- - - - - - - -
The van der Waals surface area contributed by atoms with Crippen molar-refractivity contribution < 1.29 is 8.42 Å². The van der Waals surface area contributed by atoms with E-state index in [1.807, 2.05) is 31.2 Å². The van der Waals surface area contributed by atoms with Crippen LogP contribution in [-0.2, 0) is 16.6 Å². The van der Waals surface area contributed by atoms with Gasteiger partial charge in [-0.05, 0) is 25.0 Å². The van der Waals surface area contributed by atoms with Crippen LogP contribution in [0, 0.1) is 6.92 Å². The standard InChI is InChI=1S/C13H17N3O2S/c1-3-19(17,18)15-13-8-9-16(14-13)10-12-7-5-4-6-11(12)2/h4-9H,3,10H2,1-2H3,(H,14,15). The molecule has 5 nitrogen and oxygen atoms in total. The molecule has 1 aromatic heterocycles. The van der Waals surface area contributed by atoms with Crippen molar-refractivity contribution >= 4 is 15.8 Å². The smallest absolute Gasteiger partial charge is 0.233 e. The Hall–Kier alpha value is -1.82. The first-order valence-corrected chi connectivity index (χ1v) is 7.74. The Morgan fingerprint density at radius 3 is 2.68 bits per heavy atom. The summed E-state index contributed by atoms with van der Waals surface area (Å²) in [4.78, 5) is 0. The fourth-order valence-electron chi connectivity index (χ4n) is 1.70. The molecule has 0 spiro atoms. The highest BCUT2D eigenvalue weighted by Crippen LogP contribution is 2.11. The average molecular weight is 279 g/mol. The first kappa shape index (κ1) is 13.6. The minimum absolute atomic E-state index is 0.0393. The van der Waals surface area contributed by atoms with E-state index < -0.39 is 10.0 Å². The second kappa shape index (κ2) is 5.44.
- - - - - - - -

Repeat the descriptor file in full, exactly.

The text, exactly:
The van der Waals surface area contributed by atoms with Crippen molar-refractivity contribution < 1.29 is 8.42 Å². The van der Waals surface area contributed by atoms with E-state index in [1.807, 2.05) is 31.2 Å². The van der Waals surface area contributed by atoms with Crippen LogP contribution in [-0.2, 0) is 16.6 Å². The van der Waals surface area contributed by atoms with Gasteiger partial charge in [-0.05, 0) is 25.0 Å². The van der Waals surface area contributed by atoms with Crippen LogP contribution in [0, 0.1) is 6.92 Å². The standard InChI is InChI=1S/C13H17N3O2S/c1-3-19(17,18)15-13-8-9-16(14-13)10-12-7-5-4-6-11(12)2/h4-9H,3,10H2,1-2H3,(H,14,15). The molecule has 5 nitrogen and oxygen atoms in total. The molecule has 1 aromatic heterocycles. The van der Waals surface area contributed by atoms with Crippen molar-refractivity contribution >= 4 is 15.8 Å². The smallest absolute Gasteiger partial charge is 0.233 e. The Hall–Kier alpha value is -1.82. The first-order valence-corrected chi connectivity index (χ1v) is 7.74. The Morgan fingerprint density at radius 3 is 2.68 bits per heavy atom. The summed E-state index contributed by atoms with van der Waals surface area (Å²) in [4.78, 5) is 0. The fourth-order valence-electron chi connectivity index (χ4n) is 1.70. The molecule has 0 spiro atoms. The highest BCUT2D eigenvalue weighted by Crippen LogP contribution is 2.11. The average molecular weight is 279 g/mol. The first kappa shape index (κ1) is 13.6. The minimum absolute atomic E-state index is 0.0393. The van der Waals surface area contributed by atoms with E-state index < -0.39 is 10.0 Å². The second kappa shape index (κ2) is 5.44.